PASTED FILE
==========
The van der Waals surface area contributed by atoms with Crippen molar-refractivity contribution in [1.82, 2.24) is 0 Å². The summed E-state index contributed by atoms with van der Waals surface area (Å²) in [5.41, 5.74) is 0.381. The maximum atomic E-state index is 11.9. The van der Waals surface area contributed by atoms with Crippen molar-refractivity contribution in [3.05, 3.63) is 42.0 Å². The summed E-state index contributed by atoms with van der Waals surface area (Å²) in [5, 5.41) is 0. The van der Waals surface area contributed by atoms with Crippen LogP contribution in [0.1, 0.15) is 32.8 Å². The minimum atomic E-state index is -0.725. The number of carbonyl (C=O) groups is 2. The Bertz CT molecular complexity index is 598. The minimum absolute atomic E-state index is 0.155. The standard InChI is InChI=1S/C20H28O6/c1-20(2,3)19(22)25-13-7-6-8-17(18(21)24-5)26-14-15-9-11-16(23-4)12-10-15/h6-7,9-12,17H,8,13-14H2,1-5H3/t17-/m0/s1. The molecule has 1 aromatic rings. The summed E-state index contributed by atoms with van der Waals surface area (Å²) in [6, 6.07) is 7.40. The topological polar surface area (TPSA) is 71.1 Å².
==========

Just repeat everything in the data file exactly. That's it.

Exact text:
The van der Waals surface area contributed by atoms with Crippen molar-refractivity contribution in [1.82, 2.24) is 0 Å². The summed E-state index contributed by atoms with van der Waals surface area (Å²) in [5.41, 5.74) is 0.381. The maximum atomic E-state index is 11.9. The van der Waals surface area contributed by atoms with Crippen molar-refractivity contribution in [3.05, 3.63) is 42.0 Å². The summed E-state index contributed by atoms with van der Waals surface area (Å²) in [5, 5.41) is 0. The van der Waals surface area contributed by atoms with Crippen LogP contribution in [0.1, 0.15) is 32.8 Å². The minimum atomic E-state index is -0.725. The number of carbonyl (C=O) groups is 2. The Bertz CT molecular complexity index is 598. The minimum absolute atomic E-state index is 0.155. The standard InChI is InChI=1S/C20H28O6/c1-20(2,3)19(22)25-13-7-6-8-17(18(21)24-5)26-14-15-9-11-16(23-4)12-10-15/h6-7,9-12,17H,8,13-14H2,1-5H3/t17-/m0/s1. The molecule has 1 aromatic rings. The summed E-state index contributed by atoms with van der Waals surface area (Å²) in [6, 6.07) is 7.40. The topological polar surface area (TPSA) is 71.1 Å².